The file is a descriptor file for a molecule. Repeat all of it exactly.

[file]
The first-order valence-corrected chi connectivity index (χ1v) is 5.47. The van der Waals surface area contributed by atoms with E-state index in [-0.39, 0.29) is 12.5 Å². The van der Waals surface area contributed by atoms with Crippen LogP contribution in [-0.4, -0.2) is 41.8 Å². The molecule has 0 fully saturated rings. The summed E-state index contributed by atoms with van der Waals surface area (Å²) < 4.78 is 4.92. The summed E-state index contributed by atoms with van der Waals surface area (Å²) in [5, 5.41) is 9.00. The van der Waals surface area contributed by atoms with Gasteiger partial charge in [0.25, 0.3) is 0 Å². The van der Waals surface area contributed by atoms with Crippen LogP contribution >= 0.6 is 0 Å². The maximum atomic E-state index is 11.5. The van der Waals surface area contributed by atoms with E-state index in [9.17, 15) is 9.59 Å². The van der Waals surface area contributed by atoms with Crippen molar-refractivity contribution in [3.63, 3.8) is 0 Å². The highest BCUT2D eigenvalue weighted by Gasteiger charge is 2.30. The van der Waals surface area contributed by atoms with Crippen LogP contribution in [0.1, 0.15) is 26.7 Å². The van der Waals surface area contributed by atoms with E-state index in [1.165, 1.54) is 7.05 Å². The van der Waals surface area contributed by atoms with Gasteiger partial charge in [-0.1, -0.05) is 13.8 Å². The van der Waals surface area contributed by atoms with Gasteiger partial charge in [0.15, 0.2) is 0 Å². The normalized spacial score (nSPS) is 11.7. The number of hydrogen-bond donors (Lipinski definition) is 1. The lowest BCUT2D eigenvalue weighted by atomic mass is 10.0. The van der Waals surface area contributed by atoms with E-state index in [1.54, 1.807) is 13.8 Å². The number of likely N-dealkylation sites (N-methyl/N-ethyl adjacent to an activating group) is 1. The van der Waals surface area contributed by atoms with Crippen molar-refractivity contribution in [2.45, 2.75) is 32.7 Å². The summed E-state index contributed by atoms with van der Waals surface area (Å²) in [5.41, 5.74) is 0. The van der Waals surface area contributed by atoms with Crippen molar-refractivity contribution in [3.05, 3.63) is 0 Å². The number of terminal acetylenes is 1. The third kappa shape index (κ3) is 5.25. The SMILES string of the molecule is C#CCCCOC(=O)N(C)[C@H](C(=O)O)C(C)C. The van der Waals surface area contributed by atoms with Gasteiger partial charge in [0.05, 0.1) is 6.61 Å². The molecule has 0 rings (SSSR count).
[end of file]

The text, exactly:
The first-order valence-corrected chi connectivity index (χ1v) is 5.47. The van der Waals surface area contributed by atoms with E-state index in [-0.39, 0.29) is 12.5 Å². The van der Waals surface area contributed by atoms with Crippen LogP contribution in [-0.4, -0.2) is 41.8 Å². The molecule has 0 fully saturated rings. The summed E-state index contributed by atoms with van der Waals surface area (Å²) < 4.78 is 4.92. The summed E-state index contributed by atoms with van der Waals surface area (Å²) in [5, 5.41) is 9.00. The van der Waals surface area contributed by atoms with Gasteiger partial charge in [0.25, 0.3) is 0 Å². The van der Waals surface area contributed by atoms with Crippen LogP contribution >= 0.6 is 0 Å². The maximum atomic E-state index is 11.5. The van der Waals surface area contributed by atoms with E-state index in [9.17, 15) is 9.59 Å². The van der Waals surface area contributed by atoms with Crippen molar-refractivity contribution in [3.63, 3.8) is 0 Å². The highest BCUT2D eigenvalue weighted by Gasteiger charge is 2.30. The van der Waals surface area contributed by atoms with Crippen LogP contribution in [0.1, 0.15) is 26.7 Å². The van der Waals surface area contributed by atoms with E-state index in [1.165, 1.54) is 7.05 Å². The van der Waals surface area contributed by atoms with Gasteiger partial charge in [-0.1, -0.05) is 13.8 Å². The van der Waals surface area contributed by atoms with Gasteiger partial charge in [0.15, 0.2) is 0 Å². The normalized spacial score (nSPS) is 11.7. The number of hydrogen-bond donors (Lipinski definition) is 1. The lowest BCUT2D eigenvalue weighted by atomic mass is 10.0. The van der Waals surface area contributed by atoms with E-state index in [1.54, 1.807) is 13.8 Å². The number of likely N-dealkylation sites (N-methyl/N-ethyl adjacent to an activating group) is 1. The van der Waals surface area contributed by atoms with Crippen molar-refractivity contribution in [2.45, 2.75) is 32.7 Å². The summed E-state index contributed by atoms with van der Waals surface area (Å²) in [5.41, 5.74) is 0. The van der Waals surface area contributed by atoms with Crippen molar-refractivity contribution in [3.05, 3.63) is 0 Å². The number of terminal acetylenes is 1. The third kappa shape index (κ3) is 5.25. The SMILES string of the molecule is C#CCCCOC(=O)N(C)[C@H](C(=O)O)C(C)C. The van der Waals surface area contributed by atoms with Gasteiger partial charge in [0.05, 0.1) is 6.61 Å². The molecule has 0 rings (SSSR count).